Definition- BIGH3 dystrophy is a group of phenotypically distinct corneal dystrophies as distinguished and named by clinical and morphologic characteristics. A single protein appears to be mutated in these dystrophies-keratoepithelin.
Etiology- All of these subtypes arise from mutations in the transforming growth factor beta-induced gene (keratoepithelin) on chromosome 5q31. Over 30 mutations have been described and more are being described all the time. There are 2 hotspots for mutations at Arginine 124 and Arginine 555 of the 683 amino acid 68 kDa protein, known as keratoepithelin. It is not understood how the specific mutations lead to different phenotypes, particularly since the same amino acid can be involved in a point mutation that results in completely different clinical and histologic characteristics. Numerous mutations especially in exons 4, 11-14 have been identified in variants of lattice corneal dystrophy (TGFBI).
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Congo red stain shows red-green dichroism with polarized light. The basis of the dichroism is a combination of of optical effects, the strongest of which are dispersion of
birefringence and linear dichroism superimposed on the smaller effects of circular dichroism
and optical rotatory dispersion. There are also fluorescent properties of congo red dye bound to amyloid and the birefringent nature of the protein that rotates the light. Normally white light is transmitted from the microscope thru the slide. A polarizer is placed over the light source that permits only one orientation of light to pass; the light is polarized. Upon illumination with polarized light fluorophores with the absorption transition dipole parallel to the electric vector of the excitation are selectively excited. Congo red is also a fluorophore and absorbs in the green spectral region of wavelengths with a peak absorbance at about ~480-500 nm. The emission (peak 540 nm) is partially polarized as well and there is a Stokes shift. The result is that the fluorescent emission is green (540nm) and polarized. Therefore green will be seen in fluorescence microscopy because it is the fluorescent light but the intensity will be low. However under the light microscope the effect of multiple color in the rotation of the second polarizer called an analyser is due to linear polarized light interacting with dye molecules and the rotation of light (Cotton effect). But red-yellow light will also be seen in some orientation because the amyloid protein has rotated light (the Cotton effect) from the intrinsic birefringence properties and it now has a different orientation. Counterclockwise rotation of the analyzer completely extinguishes the small retardation of the lower wavelengths and long red wavelengths but allows the passage of the wavelengths at the peak retardation. Yellow orange light thus passes the analyzer.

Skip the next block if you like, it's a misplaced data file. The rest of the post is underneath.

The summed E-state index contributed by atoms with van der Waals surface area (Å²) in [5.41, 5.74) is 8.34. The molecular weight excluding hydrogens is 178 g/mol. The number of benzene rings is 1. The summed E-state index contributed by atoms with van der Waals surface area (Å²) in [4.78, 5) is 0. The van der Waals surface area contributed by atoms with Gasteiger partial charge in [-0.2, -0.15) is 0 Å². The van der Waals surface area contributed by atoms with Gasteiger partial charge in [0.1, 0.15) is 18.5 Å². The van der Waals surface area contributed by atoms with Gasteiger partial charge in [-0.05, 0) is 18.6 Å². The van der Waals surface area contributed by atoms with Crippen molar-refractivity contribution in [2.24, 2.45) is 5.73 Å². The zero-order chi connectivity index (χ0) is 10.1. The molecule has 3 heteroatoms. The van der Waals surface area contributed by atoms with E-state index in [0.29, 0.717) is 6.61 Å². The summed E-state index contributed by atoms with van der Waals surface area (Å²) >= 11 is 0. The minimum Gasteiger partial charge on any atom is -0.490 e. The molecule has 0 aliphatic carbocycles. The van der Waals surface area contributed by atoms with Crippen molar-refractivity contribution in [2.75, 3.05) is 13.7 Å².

The congo red dye bound to amyloid protein will be seen as either green or yellow or red depending on the orientation of the fibril or the polarizer. Birefringence is characteristic of amyloid, dust, collagen and any crystalline material and so there may be other particles that appear bright. The dystrophies that feature this phenotype are called lattice dystrophy or Avellino dystrophy (the distinction between the two is in fact controversial) but the protein, keratoepithelin, has an expressed point mutation that may be identical to granular dystrophy and Thiel Behnke dystrophy (often misnamed as Reis Buckler's dystrophy) . A litany of mutations have been published but the usual is A
To the left is a photomicrograph of the granular phenotype of BIGH3 dystrophy. Trichrome stain shows the bright red deposit at the arrow that obliterates part of the corneal epithelium and Bowman's layer to lie in the anterior stroma. The proteinaceous deposit is presumably a form of the encoded keratoepithelin protein, but the precise details as to the size, folding and association that permits multiple phenotypes has not been worked out yet.